I think the authors of that notable instrument [the Declaration] intended to include all men, but they did not intend to declare all men equal in all respects. They did not mean to say all were equal in color, size, intellect, moral developments, or social capacity. They defined with tolerable distinctness, in what respects they did consider all men created equal—equal in “certain inalienable rights, among which are life, liberty, and the pursuit of happiness.” This they said, and this meant. They did not mean to assert the obvious untruth, that all were then actually enjoying that equality, nor yet, that they were about to confer it immediately upon them. In fact they had no power to confer such a boon. They meant simply to declare the right, so that the enforcement of it might follow as fast as circumstances should permit. They meant to set up a standard maxim for free society, which should be familiar to all, and revered by all; constantly looked to, constantly labored for, and even though never perfectly attained, constantly approximated, and thereby constantly spreading and deepening its influence, and augmenting the happiness and value of life to all people of all colors everywhere. The assertion that “all men are created equal” was of no practical use in effecting our separation from Great Britain; and it was placed in the Declaration, not for that, but for future use. Its authors meant it to be, thank God, it is now proving itself, a stumbling block to those who in after times might seek to turn a free people back into the hateful paths of despotism. They knew the proneness of prosperity to breed tyrants, and they meant when such should re-appear in this fair land and commence their vocation they should find left for them at least one hard nut to crack.[Speech on Dred Scott (1857), in Lincoln, The Collected Works of Abraham Lincoln, Vol. II, ed. Roy P. Basler (New Brunswick, NJ: Rutgers University Press, 1953), 403-407.]
More was at stake than the mere question of whether slavery should be permitted in the territories acquired from Mexico. At stake was the preservation of self-government, and the success or failure of the American experiment.
In a speech on Independence Day 1858, Lincoln offered still another argument in defense of the Declaration’s self-evident truth, namely, that it supplies the unifying principle that, in America, serves the role filled in other lands by ties of blood and kinship.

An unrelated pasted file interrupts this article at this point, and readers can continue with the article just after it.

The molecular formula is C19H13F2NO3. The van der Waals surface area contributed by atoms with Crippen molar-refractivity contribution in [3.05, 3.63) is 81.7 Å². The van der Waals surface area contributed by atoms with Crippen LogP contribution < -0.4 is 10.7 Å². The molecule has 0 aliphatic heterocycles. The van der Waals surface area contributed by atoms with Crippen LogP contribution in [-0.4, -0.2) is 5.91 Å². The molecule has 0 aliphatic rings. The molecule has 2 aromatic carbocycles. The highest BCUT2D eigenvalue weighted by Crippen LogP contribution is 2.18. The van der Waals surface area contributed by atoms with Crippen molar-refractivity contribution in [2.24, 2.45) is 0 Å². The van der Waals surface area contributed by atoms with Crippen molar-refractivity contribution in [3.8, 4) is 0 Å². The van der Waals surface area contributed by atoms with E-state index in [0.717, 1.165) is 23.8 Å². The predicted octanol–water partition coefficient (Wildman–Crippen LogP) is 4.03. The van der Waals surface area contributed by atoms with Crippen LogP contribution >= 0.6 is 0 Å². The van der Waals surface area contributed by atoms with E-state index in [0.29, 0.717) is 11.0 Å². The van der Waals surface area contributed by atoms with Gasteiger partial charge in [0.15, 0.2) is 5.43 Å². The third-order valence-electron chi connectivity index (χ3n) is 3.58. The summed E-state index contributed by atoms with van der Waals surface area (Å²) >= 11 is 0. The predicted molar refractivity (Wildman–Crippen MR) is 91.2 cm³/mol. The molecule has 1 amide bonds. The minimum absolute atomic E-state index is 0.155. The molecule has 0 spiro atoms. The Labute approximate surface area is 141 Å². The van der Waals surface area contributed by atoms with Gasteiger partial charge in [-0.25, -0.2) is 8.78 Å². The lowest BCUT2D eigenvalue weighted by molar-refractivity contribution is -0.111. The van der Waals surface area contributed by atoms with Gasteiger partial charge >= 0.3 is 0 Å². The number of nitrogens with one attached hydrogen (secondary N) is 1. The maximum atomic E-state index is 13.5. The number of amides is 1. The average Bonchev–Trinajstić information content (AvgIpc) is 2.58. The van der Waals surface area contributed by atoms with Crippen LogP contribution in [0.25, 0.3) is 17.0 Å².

He began by noting that when we celebrate the Fourth of July, we celebrate the deeds and words of the Founders, men who, for many people in his day, were ‘fathers and grandfathers,’ the flesh and blood of those who were then living. But not so for the nation’s many immigrants:
We have . . . among us perhaps half our people who are not descendants at all of these men [who created our country]. They are men who have come from Europe—German, Irish, French, and Scandinavian . . . finding themselves our equals in all things. If they look back through this history to trace their connection with those days by blood, they find they have none. They cannot carry themselves back into that glorious epoch and make themselves feel they are part of us. But when they look through that old Declaration of Independence they find that those old men say that ‘We hold these truths to be self-evident, that all men are created equal.’ And then they feel that the moral sentiment taught in that day evidences their relation to those men—that it is the father of all moral principle in them, and that they have a right to claim it as though they were blood of the blood, and flesh of the flesh of the men who wrote that Declaration. And so they are.[Speech on Independence Day 1858.]
I’ll end with a quotation from one of my favorite American statesmen, Calvin Coolidge, whose principles were, as far as I can tell, identical to those of Lincoln. It sums up with remarkable concision why—peace, my pro-secessionist friends—we should go for Lincoln over Calhoun:
About the Declaration there is a finality that is exceedingly restful. It is often asserted that the world has made a great deal of progress since 1776, that we have had new thoughts and new experiences which have given us a great advance over the people of that day, and that we may therefore very well discard their conclusions for something more modern. But that reasoning can not be applied to this great charter. If all men are created equal, that is final. If they are endowed with inalienable rights, that is final. If governments derive their just powers from the consent of the governed, that is final. No advance, no progress can be made beyond these propositions. If anyone wishes to deny their truth or their soundness, the only direction in which he can proceed historically is not forward, but backward toward the time when there was no equality, no rights of the individual, no rule of the people. Those who wish to proceed in that direction can not lay claim to progress. They are reactionary. Their ideas are not more modern, but more ancient, than those of the Revolutionary fathers.[Speech on the Occasion of the One Hundred and Fiftieth Anniversary of the Declaration of Independence, July 5, 1926, Philadelphia, Pa.]
Exceedingly restful, indeed.
In place of the Pledge of Allegiance, our national loyalty statement (if we must have one) should be the ‘We hold these truths’ passage of the Declaration of Independence.
Published: November 2, 2014.
Author: Dean Clancy.